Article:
Tax Topics - Income Tax Act - Section 250 - Subsection 250(5) central management and control test overridden 122
Tax Topics - Income Tax Act - Section 127 - Subsection 127(9) - Investment Tax Credit - Paragraph (a.1) ITC potentially available to a non-resident corporation carrying on business in Canada 97


Markovitz, "Permanent Establishment - Home Office Relations", International Tax Planning, 1996 Canadian Tax Journal, Vol. 44, No. 4, p. 112.

Subsection 4(2)

Administrative Policy

18 June 2015 External T.I. 2015-0578071E5 F - Reimbursement of overpayment of QPIP benefits

s. 60 deduction denied for repayment of previous income inclusion

After becoming a non-resident of Canada, the taxpayer was required to repay excess benefits received by her in a previous year pursuant to the Quebec Parental Insurance Plan and included when received in her income under s. 56(1)(a)(vii). In finding that she was not entitled to a deduction (under s. 60(n)(v.1)), CRA stated:

[T]he application of the Act does not generally allow [non-resident] taxpayers to claim a deduction under paragraph 60(n)….

Generally, [ss. 2(3) and 115(1)] imply a computation with respect to specified sources of income, while allowing certain deductions to be claimed. In this context, subsection 4(2) provides that the deductions allowed by section 60 do not enter into the computation of the income or loss from a specific source. Subsection 4(3) does not provide any exception to this general rule….

Subsection 4(3) - Deductions applicable


Interprovincial Pipe Line Company v. Minister of National Revenue, 68 DTC 5093, [1968] CTC 156, [1968] S.C.R. 498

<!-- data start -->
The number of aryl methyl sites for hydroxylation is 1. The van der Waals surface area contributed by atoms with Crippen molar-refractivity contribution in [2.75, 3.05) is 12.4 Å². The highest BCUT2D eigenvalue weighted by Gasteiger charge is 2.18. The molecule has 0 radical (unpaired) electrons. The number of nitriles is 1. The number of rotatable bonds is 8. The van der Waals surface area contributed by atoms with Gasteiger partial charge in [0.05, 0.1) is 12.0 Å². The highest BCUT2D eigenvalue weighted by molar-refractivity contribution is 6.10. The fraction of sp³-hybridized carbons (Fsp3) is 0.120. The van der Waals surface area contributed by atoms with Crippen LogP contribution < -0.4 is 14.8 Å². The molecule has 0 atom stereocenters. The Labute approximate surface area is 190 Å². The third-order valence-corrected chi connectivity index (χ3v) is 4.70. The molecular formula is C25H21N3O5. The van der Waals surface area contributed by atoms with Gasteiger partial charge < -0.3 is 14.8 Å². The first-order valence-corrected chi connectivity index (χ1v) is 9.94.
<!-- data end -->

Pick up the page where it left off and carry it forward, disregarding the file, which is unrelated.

The enactment of s. 139(1b) (now s. 4(3)) required the taxpayer to net related interest expense against interest income receivable by it from its U.S. subsidiary for purposes of computing the foreign tax credit available to it with respect to U.S. withholding taxes exigible on the interest income receivable by it from the U.S. subsidiary.

Locations of other summaries Wordcount
Tax Topics - Income Tax Act - Section 126 - Subsection 126(1) s. 4(3) requires netting of interest expense 62

Administrative Policy

S5-F2-C1 - Foreign Tax Credit

Provided that s. 4(3) is satisfied, "allocation of expenses to a source of gross income in a particular foreign country for financial statement purposes is normally accepted for the purpose of computing a foreign tax credit for that country" provided this is done consistently (para. 1.86).

In allocating interest expense, a specific tracing method may be appropriate where the borrowed funds are used for identifiable purposes. Where there is a general purpose borrowing, allocation among countries based on relative asset values may be appropriate. The situs of security may not be relevant (para. 1.87). Provided that the overall limitations (e.g., under the rental property restriction rules) are respected, "capital cost allowance deductions may be arbitrarily allocated" amongst countries (para. 1.88).